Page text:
Evacuation of New York City, or just simply Evacuation Day is a celebratory time for New Yorkers, even in the present day. The date is November 25, 1783 and on this day, the city was finally freed of British rule by General George Washington and the Continental Army, ending the Revolutionary War. Eight hundred soldiers were said to have been marching with Washington marching through Manhattan down Broadway. The city was occupied by the British around September of 1776 and shortly after, New York City suffered from a large fire that destroyed 10-25% of the city’s buildings. The first was believed to have started in the Fighting Cocks Tavern, but there were very few details about who started it or why it was started. After many buildings were destroyed, the British occupied the remainder of them, sometimes forcing the residents who didn’t flee to live on the streets and in unbearable conditions.
So just imagine the people in Manhattan, suffering and starving and then one day you see an army of ratty, war-torn soldiers coming down the street, would you have any hope? After seven years of British occupation? Fortunately, this time, things worked out.
One comedic aspect of this situation was that Washington was adamant about removing the British flag from a nearby flagpole and replacing it with an American one, but the British had greased the flagpole, so the soldiers had difficulty doing this. This small detail was very minor, but was probably one of the last efforts for the British before they fled the city. The night of the take-back, it was said that General Washington and New York Governor George Clinton held a celebratory dinner at the local Fraunces Tavern which included exactly 13 toasts, which are still recited today at the annual Evacuation Day dinner.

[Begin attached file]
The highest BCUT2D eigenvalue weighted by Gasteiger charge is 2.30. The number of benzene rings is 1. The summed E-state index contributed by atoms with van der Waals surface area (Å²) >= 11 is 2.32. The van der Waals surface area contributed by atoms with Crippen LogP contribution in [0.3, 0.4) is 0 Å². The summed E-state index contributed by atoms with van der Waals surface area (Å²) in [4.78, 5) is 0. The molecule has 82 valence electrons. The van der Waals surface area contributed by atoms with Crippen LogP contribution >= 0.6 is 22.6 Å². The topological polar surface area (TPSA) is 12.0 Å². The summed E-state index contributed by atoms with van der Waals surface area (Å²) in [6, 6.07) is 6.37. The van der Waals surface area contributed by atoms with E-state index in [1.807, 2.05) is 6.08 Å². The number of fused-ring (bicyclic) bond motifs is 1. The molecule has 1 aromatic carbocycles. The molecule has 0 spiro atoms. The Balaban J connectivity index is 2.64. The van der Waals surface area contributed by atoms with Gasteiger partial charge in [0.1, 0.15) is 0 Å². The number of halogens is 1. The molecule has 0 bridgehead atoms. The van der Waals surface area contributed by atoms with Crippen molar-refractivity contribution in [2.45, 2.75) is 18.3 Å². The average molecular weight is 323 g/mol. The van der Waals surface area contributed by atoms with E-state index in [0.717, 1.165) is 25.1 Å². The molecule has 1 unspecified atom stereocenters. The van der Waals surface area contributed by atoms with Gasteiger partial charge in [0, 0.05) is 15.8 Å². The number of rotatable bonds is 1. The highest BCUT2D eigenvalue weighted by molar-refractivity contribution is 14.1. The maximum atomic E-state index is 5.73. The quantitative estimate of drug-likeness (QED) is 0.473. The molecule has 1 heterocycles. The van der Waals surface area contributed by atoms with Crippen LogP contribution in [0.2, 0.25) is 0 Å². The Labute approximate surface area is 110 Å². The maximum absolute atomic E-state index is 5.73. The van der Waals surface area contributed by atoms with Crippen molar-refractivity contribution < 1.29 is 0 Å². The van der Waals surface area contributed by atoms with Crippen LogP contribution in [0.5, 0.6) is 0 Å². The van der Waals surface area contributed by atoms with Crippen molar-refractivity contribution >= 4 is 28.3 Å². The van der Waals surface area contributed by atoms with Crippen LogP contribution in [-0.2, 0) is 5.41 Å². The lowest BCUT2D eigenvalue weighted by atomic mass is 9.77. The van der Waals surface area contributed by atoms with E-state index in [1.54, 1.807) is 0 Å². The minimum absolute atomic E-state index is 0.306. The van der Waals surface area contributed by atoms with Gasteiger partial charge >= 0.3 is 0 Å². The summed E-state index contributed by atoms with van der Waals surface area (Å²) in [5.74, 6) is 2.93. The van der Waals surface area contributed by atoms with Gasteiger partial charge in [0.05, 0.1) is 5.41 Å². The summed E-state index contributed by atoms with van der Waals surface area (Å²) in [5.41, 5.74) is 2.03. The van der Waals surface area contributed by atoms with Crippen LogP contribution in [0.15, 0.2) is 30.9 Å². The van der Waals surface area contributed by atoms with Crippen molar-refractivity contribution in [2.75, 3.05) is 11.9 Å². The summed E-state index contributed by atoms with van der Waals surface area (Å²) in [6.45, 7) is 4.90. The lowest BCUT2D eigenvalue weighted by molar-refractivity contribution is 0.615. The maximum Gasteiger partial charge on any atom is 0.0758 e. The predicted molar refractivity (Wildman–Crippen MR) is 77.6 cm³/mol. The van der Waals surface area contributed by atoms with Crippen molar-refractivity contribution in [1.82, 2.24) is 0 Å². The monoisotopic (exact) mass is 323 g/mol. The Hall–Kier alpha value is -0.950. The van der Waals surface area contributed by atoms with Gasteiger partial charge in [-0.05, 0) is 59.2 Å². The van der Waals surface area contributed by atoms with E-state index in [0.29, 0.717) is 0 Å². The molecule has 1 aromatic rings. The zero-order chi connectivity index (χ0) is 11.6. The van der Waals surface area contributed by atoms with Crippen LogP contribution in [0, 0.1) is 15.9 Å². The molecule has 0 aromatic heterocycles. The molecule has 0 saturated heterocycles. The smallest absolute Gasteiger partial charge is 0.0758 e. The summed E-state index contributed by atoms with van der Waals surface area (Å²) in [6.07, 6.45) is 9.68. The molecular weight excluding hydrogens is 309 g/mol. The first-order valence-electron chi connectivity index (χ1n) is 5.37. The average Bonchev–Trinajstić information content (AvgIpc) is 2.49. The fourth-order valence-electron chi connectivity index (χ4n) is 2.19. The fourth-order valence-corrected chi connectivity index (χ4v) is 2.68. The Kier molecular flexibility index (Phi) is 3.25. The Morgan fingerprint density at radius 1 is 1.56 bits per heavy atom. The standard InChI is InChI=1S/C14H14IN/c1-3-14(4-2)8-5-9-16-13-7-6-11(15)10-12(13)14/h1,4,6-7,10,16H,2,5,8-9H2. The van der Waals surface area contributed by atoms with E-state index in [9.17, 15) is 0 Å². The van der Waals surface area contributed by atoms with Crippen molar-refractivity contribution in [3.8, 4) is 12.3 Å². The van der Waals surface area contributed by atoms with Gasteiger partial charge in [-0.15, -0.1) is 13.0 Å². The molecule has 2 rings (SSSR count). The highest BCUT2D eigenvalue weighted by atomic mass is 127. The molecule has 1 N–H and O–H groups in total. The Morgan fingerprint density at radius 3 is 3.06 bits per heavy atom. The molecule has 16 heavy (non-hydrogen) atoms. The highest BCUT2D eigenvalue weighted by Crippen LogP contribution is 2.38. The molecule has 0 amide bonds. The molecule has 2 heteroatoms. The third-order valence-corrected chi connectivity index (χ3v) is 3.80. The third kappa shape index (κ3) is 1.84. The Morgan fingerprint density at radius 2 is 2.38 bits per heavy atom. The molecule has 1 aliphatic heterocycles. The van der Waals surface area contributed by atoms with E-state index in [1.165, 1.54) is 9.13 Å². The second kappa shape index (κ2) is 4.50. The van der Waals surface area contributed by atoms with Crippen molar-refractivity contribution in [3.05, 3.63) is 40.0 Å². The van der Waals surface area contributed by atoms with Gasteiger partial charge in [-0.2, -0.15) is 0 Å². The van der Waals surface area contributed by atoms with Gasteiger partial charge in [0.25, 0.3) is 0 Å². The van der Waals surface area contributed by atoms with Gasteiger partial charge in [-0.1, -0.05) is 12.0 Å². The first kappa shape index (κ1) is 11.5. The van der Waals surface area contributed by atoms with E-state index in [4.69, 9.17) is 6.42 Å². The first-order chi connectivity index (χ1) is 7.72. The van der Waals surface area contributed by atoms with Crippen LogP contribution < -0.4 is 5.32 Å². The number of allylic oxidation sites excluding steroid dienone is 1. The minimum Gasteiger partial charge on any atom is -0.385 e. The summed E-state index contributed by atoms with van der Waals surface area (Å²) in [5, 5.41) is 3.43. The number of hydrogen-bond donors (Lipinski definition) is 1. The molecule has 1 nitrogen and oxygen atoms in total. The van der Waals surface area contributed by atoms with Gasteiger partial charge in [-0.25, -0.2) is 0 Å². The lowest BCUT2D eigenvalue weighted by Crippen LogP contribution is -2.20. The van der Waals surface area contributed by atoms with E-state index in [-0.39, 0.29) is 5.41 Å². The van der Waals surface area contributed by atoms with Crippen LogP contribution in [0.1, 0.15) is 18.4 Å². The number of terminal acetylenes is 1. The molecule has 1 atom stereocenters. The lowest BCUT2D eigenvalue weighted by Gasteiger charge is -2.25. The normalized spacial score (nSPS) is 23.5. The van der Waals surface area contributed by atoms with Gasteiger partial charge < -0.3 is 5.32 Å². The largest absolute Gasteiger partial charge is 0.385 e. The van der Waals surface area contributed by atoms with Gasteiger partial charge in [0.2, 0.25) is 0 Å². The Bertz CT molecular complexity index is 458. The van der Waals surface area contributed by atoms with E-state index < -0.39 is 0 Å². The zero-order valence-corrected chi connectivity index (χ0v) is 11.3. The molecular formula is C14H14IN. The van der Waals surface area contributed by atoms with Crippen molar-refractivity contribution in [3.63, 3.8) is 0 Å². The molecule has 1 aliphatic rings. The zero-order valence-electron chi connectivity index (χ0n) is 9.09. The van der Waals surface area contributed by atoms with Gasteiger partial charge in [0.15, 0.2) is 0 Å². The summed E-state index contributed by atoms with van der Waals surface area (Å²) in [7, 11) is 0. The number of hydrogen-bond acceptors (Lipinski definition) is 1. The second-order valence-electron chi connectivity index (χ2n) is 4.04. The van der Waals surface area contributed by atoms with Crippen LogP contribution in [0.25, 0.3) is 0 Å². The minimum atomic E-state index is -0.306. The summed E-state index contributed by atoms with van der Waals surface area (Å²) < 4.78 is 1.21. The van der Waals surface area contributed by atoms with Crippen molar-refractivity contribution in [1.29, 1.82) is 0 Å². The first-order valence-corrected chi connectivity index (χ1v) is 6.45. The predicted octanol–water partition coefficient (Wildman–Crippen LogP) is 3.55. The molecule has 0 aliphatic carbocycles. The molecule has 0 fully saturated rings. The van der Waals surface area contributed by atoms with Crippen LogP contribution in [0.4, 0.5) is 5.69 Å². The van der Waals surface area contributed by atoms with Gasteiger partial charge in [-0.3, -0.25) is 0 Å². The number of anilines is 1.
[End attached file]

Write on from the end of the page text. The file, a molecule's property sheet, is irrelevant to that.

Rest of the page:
I found a lot of useful information in my search for Evacuation Day by searching around the date of November 25, 1783. I use articles starting on 11/17 until 11/29 but there is probably more information before and after the dates I selected. One article from Boston talked about the horrors that “will seize you when the final evacuation takes place.” It is interesting how final is italicized, implying that evacuations have been happening, but the British are not completely out and people are waiting for that time. An article from Philadelphia dated on 11/19 mentioned the “final evacuation of the city of New York to take place on Thursday next.” The day following the evacuation, a newspaper from New Haven mentioned the evacuation and a treaty that was being discussed. The newspaper from South Carolina ran from Nov. 25 to Nov. 29 and in it stated “that Thursday fe’nnight was the day fixed on by Sir Guy Carleton for the evacuation of New York, and next day Governor George Clinton was to resume the reins of government.” Guy Carleton was a name mentioned in most of the articles I read, who was the commander-in-chief of the British forces and arrived in New York in 1782 until the evacuation the following year.
I did find one article that was repeated in the South Carolina Gazette and General Advertiser from the dates 11/25-11/29 and 12/2-12/6. It was interesting to see that they copied the exact same thing from one week to the next, but as we talked about, this wasn’t uncommon.
Although there were the few examples I found, media coverage on this topic I’m sure was endless. Even to this day, Evacutation Day is still celebrated in New York, with the dinner held by the Son of the Revolution of the State of New York. There are parades and fireworks on this day and pole climbing competitions in remembrance of the greased pole. This seems to be a big deal for New Yorkers and it is amazing how the media continues to keep this event alive.
 (Boston) The Boston Gazette, November 17, 1783
 (Philadelphia) The Freeman’s Journal, November 19, 1783
 (New Haven) The Connecticut Journal, November 26, 1783
 (Charleston) The South-Carolina Gazette and General Advertiser, November 25, 1783-November 29, 1783